Cyberlaw. Intellectual Property in the Digital Millennium

  • ID: 3510977
  • Book
  • Region: United States
  • ALM Media, LLC
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For nearly three hundred years, copyright laws have targeted those who illegally copy protected works. Today the legal framework also takes aim at those who defeat protective technologies. Cyberlaw: Intellectual Property in the Digital Millennium is the definitive guide to the revolution in copyright law brought about by the need to protect against piracy and unauthorized copying on the Internet. This newly updated law book explains the anti-circumvention and anti-trafficking rules of the Digital Millennium Copyright Act (DMCA), the Act's provisions for protecting copyright management information (CMI), and its attempts to reduce Internet service providers' exposure to primary and secondary liability for copyright infringement. It parses the anti-trafficking rules and discusses in detail how several courts have failed to apply the rules correctly to complex technologies. It also explains how these rules derived from the emerging “federal common law” of copyright and how the still-developing federal common law may make resort to these rules unnecessary. Cyberlaw: Intellectual Property in the Digital Millennium analyzes how the common-law rules of secondary liability for copyright infringement, as affected by the Supreme Court's Grokster decision, work in the context of the Internet, and how statutory overlays have complicated their operation. Finally, the book discusses the background and origins of—and the treaties underlying—the Digital Millennium Copyright Act, and its substantive provisions, including the special subpoena power, the special cause of action for fraud relating to infringement notification, and their relationship to state and other federal law. Cyberlaw: Intellectual Property in the Digital Millennium explores not only the rules, but also their intricate exceptions and the distinct civil causes of action and criminal sanctions for violating them. It clarifies the complex rules governing copy-control technologies, including the gray areas, and explores possible challenges to the law under the First Amendment, the Due Process Clause, and the Patent and Copyright Clause. Emerging case law in the field of copyright and Internet law is incorporated throughout.
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Jay Dratler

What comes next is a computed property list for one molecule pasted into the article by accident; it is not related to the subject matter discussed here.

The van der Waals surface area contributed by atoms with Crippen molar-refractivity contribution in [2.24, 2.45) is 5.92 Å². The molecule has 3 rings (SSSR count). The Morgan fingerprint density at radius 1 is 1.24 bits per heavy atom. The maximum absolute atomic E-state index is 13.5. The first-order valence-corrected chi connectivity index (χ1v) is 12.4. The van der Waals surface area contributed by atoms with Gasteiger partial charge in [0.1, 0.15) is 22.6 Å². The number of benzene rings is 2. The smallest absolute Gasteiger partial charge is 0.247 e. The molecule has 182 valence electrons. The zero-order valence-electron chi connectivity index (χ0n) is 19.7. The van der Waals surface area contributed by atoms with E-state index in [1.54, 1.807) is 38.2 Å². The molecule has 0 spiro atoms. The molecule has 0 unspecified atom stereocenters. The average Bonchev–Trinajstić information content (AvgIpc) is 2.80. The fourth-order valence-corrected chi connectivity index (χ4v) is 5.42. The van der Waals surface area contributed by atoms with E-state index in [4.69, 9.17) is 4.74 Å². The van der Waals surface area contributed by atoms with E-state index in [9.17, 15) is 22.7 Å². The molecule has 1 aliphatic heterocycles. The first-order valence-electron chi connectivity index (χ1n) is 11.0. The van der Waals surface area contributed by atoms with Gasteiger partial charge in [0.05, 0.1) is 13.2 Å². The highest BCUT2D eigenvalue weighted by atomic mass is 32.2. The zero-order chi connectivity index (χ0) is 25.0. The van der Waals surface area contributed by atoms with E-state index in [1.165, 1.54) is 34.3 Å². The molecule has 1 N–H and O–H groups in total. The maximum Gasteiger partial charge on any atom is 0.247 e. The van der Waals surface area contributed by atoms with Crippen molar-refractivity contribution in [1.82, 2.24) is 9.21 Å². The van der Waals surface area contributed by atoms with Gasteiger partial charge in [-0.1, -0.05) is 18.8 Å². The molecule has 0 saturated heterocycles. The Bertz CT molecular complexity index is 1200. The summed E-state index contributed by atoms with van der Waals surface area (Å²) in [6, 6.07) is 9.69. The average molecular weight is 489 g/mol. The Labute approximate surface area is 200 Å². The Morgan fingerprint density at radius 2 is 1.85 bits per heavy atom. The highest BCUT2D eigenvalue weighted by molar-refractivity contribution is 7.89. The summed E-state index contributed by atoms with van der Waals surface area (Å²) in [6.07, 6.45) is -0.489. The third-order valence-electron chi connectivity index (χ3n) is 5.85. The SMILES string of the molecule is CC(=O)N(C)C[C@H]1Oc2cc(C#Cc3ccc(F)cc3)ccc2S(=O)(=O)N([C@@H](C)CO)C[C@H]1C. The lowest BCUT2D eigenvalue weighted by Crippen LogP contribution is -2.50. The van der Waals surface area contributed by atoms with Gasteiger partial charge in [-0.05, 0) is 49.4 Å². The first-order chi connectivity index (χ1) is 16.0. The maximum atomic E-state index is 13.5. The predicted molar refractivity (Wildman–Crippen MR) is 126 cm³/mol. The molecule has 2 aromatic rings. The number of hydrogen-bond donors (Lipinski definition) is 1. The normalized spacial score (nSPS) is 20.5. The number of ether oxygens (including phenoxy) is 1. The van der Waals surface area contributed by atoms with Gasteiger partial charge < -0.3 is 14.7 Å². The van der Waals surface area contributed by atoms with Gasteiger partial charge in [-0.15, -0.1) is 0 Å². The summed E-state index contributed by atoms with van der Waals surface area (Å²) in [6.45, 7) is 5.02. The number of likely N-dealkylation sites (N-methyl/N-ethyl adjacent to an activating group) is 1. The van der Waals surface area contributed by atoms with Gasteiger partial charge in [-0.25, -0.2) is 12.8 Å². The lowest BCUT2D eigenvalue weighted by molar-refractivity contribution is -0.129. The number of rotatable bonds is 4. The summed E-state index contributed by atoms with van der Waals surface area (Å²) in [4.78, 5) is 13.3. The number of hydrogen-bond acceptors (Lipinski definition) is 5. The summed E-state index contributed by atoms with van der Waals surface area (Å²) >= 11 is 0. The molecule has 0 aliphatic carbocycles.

Professor Jay Dratler, Jr. brings to this book the unique perspective of a scientist, engineer, lawyer and law professor. After receiving his doctors degree in physics from the University of California in San Diego in 1971, he spent four years working as a scientist and engineer. His work included eighteen months managing the electronics laboratory of a start-up, high-technology company. Professor Dratler completed his legal education at Harvard Law School, where he graduated magna cum laude in 1978 after serving as Articles Editor of the Harvard Law Review. He practiced law for more than eight years, first with Morrison & Foerster in San Francisco, then in California's Silicon Valley with Fenwick, Davis & West (now Fenwick & West). In 2010, Dr. Dratler retired as the Goodyear Professor of Intellectual Property, Emeritus at the University of Akron School of Law, in Akron, Ohio. There he taught Computer Law, Copyright, Cyberlaw, Introduction to Intellectual Property, Licensing and Trade Secrets, and Patent Law and Policy. He is the principal author (with Professor Stephen McJohn) of a four-volume treatise on intellectual property, a one-volume treatise on cyberlaw and a two-volume treatise on licensing. Professor Dratler still teaches special courses in the US and Australia, consults on IP licensing and strategy and is a member of the American Bar Association, the American Intellectual Property Law Association and the American Law Institute.
Stephen M. McJohn
Professor Stephen McJohn is a professor at Suffolk University Law School in Boston, Massachusetts where he teaches in the areas of intellectual property and commercial law. His scholarly interests lie in areas touching on law and technology, such as intellectual property, computer law, artificial intelligence and legal reasoning, and economic analysis. Professor McJohn received his B.A. in Computer Studies and his J.D., magna cum laude, from Northwestern University. After studying law in Germany and completing a federal appellate clerkship, he practiced law in the Chicago office of Latham and Watkins and taught at the IIT Chicago-Kent School of Law.
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